Ionic Development 4.0: A Step Forward for Enterprise PWAs?
Ionic 4 is the new version of the Ionic cross-platform framework, but what does it offer for enterprise app developers, and is it truly for everyone?
Ionic has always been a prominent technology for developing hybrid apps, but this year marks a key milestone in the framework’s evolution. The new version, 4.0, introduces an array of new features and capabilities, and begins to shed the shackles that previously made it hard to partner Ionic with frontends other than those developed in Angular.
As the latest release heralds a new generation of apps built on the Ionic framework, we take a look at what Ionic development 4.0 could look like for your enterprise, and why it is a major contended when it comes to releasing a hybrid or progressive web app (PWA).
A Brief History of Ionic
Of course, in emphasizing what’s new with Ionic, it only makes sense to first touch briefly on what came before. After all, Ionic development teams have managed to build highly functional and successful apps ever since the very first release.
That first release arrived in 2013 and was built on top of AngularJS and Apache Cordova. Its popularity in mobile app development services was assured because aside from being open-source, it enabled developers to build apps for any platform using a single source code, offered a plethora of native device features, and was focused on functionality.
None of that has changed, and successive releases have improved solidly on the initial offering, not least by being built on Angular’s web framework instead of AngularJS. Even before these improvements though, Ionic development was on a steady upward trajectory.
From ‘Ionic for Angular’ to ‘Ionic for Everyone’
If Ionic ever had a drawback, it was the fact that it was primarily a mobile UI framework, made up of an SDK tightly interwoven with AngularJS and, in later versions, Angular 2+. Building an app with Ionic, therefore, required developers competent in the use of Angular, a tool with a steep learning curve and multiple optimization paths.
Without Angular, an app built with Ionic would be rudimentary at best, but that is the one thing that has changed in 2019. Ionic is no longer “Angular for mobile.” In its new guise, it is framework-agnostic.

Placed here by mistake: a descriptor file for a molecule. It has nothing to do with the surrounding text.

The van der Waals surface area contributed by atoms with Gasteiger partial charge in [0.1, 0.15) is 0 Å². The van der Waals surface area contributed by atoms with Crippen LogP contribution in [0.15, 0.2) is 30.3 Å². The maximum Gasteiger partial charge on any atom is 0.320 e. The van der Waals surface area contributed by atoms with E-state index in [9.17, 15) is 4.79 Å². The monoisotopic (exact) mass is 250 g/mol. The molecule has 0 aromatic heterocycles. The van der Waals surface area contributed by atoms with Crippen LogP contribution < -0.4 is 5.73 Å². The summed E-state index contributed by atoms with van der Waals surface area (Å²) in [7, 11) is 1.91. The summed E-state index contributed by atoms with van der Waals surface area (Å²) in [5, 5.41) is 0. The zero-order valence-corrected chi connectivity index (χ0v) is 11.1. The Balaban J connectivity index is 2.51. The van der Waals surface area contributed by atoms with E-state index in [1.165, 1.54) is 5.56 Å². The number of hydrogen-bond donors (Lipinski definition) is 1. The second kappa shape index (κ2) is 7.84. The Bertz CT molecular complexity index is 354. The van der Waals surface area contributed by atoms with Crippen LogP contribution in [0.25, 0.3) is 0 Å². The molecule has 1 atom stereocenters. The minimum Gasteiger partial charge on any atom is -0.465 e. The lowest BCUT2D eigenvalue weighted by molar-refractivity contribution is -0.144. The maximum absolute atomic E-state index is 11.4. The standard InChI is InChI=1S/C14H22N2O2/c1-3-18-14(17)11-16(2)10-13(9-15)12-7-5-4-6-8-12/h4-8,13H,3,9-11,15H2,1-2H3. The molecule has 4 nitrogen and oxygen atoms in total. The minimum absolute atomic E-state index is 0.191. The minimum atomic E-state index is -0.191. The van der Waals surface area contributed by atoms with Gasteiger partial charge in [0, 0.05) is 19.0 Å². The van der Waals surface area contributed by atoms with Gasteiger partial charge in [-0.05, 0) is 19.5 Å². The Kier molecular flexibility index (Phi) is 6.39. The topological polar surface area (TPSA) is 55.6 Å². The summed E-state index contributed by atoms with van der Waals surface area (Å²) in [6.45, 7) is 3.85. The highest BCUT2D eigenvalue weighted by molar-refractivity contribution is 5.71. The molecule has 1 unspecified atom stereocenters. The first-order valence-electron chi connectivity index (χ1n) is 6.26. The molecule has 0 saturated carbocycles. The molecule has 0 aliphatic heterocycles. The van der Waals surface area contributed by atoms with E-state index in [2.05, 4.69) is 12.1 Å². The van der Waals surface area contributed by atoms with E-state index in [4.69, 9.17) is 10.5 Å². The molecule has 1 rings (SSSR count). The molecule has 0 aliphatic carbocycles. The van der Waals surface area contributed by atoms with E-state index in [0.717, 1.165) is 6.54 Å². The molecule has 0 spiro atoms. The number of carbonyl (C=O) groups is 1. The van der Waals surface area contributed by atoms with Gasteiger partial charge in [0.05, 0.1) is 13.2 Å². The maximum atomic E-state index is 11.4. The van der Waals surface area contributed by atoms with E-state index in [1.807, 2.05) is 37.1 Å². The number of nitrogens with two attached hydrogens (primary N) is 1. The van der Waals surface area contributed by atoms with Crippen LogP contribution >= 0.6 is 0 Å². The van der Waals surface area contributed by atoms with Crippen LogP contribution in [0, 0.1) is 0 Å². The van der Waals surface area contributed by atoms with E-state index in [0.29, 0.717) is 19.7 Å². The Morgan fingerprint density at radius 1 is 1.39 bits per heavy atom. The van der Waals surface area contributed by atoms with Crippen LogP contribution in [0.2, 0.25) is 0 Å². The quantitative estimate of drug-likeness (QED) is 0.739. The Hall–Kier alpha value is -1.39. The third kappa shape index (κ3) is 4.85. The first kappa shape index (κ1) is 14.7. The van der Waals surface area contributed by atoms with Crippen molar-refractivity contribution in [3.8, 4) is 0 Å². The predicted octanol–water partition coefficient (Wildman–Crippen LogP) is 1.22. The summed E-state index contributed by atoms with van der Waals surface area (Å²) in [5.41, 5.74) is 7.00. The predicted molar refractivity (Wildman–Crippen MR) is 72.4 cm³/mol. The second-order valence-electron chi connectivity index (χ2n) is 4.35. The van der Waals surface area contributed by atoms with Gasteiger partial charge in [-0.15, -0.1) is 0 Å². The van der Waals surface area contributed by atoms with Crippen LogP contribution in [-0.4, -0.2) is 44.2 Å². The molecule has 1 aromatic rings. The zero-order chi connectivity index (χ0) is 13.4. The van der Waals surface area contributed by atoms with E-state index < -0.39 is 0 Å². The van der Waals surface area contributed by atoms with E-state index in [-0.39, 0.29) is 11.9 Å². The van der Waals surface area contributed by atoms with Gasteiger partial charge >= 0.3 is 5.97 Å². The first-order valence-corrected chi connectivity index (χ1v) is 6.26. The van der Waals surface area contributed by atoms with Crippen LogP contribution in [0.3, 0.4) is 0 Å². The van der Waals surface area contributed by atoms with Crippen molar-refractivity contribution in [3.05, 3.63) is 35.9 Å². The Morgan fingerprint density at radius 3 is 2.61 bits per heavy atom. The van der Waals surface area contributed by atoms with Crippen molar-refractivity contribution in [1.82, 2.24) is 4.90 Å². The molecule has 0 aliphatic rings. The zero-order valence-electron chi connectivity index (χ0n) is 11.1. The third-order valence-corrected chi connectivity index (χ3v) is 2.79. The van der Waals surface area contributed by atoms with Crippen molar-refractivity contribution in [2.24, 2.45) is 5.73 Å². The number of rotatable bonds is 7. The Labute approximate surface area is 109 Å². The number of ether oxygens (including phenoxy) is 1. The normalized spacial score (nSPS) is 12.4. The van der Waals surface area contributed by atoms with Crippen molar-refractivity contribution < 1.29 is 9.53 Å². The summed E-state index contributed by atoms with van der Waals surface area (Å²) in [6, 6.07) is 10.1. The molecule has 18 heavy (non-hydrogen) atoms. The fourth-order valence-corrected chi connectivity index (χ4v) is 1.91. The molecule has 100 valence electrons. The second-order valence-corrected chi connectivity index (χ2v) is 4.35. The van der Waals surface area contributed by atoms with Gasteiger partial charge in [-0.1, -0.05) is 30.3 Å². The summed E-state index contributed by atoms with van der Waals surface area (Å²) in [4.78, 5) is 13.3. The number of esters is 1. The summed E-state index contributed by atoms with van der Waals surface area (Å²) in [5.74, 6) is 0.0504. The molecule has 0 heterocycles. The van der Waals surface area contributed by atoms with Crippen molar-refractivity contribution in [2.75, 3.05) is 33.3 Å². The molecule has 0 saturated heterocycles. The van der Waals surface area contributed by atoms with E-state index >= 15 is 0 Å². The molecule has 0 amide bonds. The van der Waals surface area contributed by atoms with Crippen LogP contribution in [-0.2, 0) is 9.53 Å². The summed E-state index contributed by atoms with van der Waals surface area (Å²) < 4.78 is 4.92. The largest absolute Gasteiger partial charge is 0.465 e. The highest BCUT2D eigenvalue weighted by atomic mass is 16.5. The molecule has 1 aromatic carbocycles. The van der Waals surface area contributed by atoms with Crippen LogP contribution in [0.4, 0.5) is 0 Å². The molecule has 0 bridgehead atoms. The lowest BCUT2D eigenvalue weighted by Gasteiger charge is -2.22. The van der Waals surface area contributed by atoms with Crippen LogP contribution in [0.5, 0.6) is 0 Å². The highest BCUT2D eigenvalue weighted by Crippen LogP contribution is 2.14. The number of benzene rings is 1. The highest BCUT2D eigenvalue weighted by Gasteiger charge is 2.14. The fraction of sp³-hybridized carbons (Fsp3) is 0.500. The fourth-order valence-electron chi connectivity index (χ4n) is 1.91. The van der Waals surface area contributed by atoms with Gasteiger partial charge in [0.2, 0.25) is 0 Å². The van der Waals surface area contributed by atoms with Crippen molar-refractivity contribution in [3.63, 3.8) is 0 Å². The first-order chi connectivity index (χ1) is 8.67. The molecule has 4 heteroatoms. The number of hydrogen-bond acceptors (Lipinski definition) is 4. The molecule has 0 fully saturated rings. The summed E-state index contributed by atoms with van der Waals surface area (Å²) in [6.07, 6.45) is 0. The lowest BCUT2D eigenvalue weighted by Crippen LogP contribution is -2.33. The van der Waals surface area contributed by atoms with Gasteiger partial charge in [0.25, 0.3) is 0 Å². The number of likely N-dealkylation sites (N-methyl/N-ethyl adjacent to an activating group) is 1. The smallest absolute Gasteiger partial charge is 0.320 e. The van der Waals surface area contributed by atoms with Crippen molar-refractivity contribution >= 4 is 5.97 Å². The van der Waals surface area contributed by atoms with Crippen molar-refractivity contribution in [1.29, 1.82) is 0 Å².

If you have plans to build an enterprise or consumer app with an Ionic development team today, the introduction of web components in Ionic 4 and the ability to work with any frontend framework make a far more persuasive case for doing so than in the past.
If that’s not enough, you might be persuaded by the recent release of the Ionic Enterprise Edition, which offers full support for teams building mission-critical apps. The Enterprise Edition, of course, comes at a cost. Prices for the package are customized for each customer, but you can expect them to be somewhat higher than the small-business-oriented Growth Plan, which costs $120 per month according to Ionic’s pricing.
Ionic Development 4.0: What’s New?
We’ll return to Ionic’s Enterprise Edition a little later in this article, but for the moment, let’s focus on the new features and capabilities Ionic 4 can bring to the developer’s table.
Keen to stress the breakaway from dependent associations with Angular, the Ionic team have dubbed the new release Ionic for everyone. Indeed, the graduation to web components as a successor technology to the Angular suite used in previous versions is perhaps the most significant game-changing feature of Ionic 4.
Web Components: Ionic Democratized
In previous iterations of Ionic, the entire product primarily comprised Angular components, which meant that if you wanted to create a mobile app, you would need to create a web app first, then wrap it using Apache Cordova.
Now, thanks to the Ionic 4 overhaul, the dependency on Angular and Cordova no longer exists. Your development team will be able to create web apps using Ionic’s web components in conjunction with any frontend framework or without any framework at all. Once you have the web app built, you can convert it into a near-native mobile app using Ionic’s technology without the need of a Cordova wrapper.
Simply Lighter, Faster, Better Apps
Democratization is not the only benefit of introducing web components to Ionic. Other advantages include simplicity of development, since web components reduce the amount of coding required to build apps and improve performance, as they also enable an app to be lighter and respond more quickly than one created with Angular. According to a recent press release by Ionic, the new version achieves the Google Lighthouse score of 100/100 for application speed and general performance.